Academic journal article Spatial Practices

Environmental Criticism and Cormac McCarthy

Academic journal article Spatial Practices

Environmental Criticism and Cormac McCarthy

Article excerpt

When I look forth at dawning, pool,

Field, flock, and lonely tree,

All seem to gaze at me

Like chastened children sitting silent in a school;

. . .

Upon them stirs in lippings mere

(As if once clear in call,

But now scarce breathed at all) -

"We wonder, ever wonder, why we find us here!"

Has some Vast Imbecility,

Mighty to build and blend,

But impotent to tend,

Framed us in jest, and left us now to hazardry?"

(from "Nature's Questioning" by Thomas Hardy)

This chapter will discuss some major ideas in the field of environmental criticism and show how they can be helpful in reading McCarthy's fiction. The chapter is organized around a series of binaries; they are meant as key terms of ecocritical enquiry and not as neat oppositions. They are: 1 environmental criticism/ecocriticism, 2 machine/garden, 3 nature/culture, 4 biocentrism/anthropocentrism, 5 space/place and 6 wilderness/civilization. Environmental criticism offers a set of tools which open up McCarthy's texts and help assess the author's place in debates about American spaces - debates that begin with notions of good and evil but which lead to a more complex analysis of how humans interact with(in) their environments. This chapter will further define the methodological positions given in outline in the introduction.

1.1. Environmental Criticism/Ecocriticism

The discipline variously known as environmental criticism, ecocriticism or green studies emerged in the U.S. in the late 80's and early 90 's.1 It is essentially scholarship that in some way focuses on the relationship between literature and the environment. The most often quoted of the ecocritics is Lawrence Buell, whose The Future of Environmental Criticism aims to be both a handbook to practical criticism (a glossary of selected terms is appended) and a call to a more theorized version of the study of literature and the environment.

Buell describes what he calls first and second wave ecocriticism which are roughly distinguished by chronology but with much overlap. In the former, criticism tends to deal mainly with texts about nature, hence the prominence of writers such as Thoreau, Emerson and Fuller. It appraises the effects of culture upon nature and more or less assumes that the two can be clearly delineated. It is an overtly political and activist enterprise. Some of its problematic assumptions are that writing should be mimetic (this defies the poststructuralist critique of representation) and that writing should communicate a message on behalf of the environment (this goes against modern notions of the author as separate from political and social discourses). In contrast to all this, the latter questions the foundations of conceiving environment and environmentalism and emphasizes the extent to which natural and built environments imbricate.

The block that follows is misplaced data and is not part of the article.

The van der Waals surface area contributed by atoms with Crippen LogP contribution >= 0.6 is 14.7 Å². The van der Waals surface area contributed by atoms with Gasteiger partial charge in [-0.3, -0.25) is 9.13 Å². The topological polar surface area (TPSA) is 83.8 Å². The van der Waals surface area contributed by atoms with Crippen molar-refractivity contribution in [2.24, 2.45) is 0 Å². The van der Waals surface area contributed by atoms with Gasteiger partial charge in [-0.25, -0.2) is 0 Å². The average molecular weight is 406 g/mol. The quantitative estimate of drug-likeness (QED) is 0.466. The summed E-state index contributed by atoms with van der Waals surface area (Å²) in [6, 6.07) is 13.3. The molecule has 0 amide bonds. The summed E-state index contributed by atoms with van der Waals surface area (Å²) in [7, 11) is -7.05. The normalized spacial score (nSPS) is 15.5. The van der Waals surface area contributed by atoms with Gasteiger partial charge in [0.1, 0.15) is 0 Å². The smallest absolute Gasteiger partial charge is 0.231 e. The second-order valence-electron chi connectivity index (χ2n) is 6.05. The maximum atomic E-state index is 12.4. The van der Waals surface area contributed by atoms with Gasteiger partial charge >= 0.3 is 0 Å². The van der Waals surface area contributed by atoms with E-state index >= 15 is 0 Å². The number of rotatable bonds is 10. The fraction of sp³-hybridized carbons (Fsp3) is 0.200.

Due to this divergent theoretical orientation, various other texts are considered in second wave criticism: nature 'writ large' is no longer the only focus; urban and degraded environments here play a much larger role. Buell argues that, for himself and other second wave critics, environmentality should be considered a property of any text.2

There are three reasons for Buell's preference of the term environmental criticism. Though ecocriticism is more commonly used and grammatically more flexible, it has many negative connotations which have been stuck to it, fairly or not, over the years. "Ecocriticism", argues Buell, "still invokes in some quarters the cartoon image of a club of intellectually shallow nature worshipers" (2005: viii). Today's environmental critics have clear methodologies that go far beyond simple moralizing about the virtues of pristine wilderness. Secondly, modern critics no longer consider 'pure nature', if such a thing exists, to be their subject matter but also focus on, for example, metropolitan, suburban or 'toxic' landscapes. Indeed, the prefix eco connotes a holistic concept of nature, as if it were possible to clearly delineate between the natural and constructed environments. …

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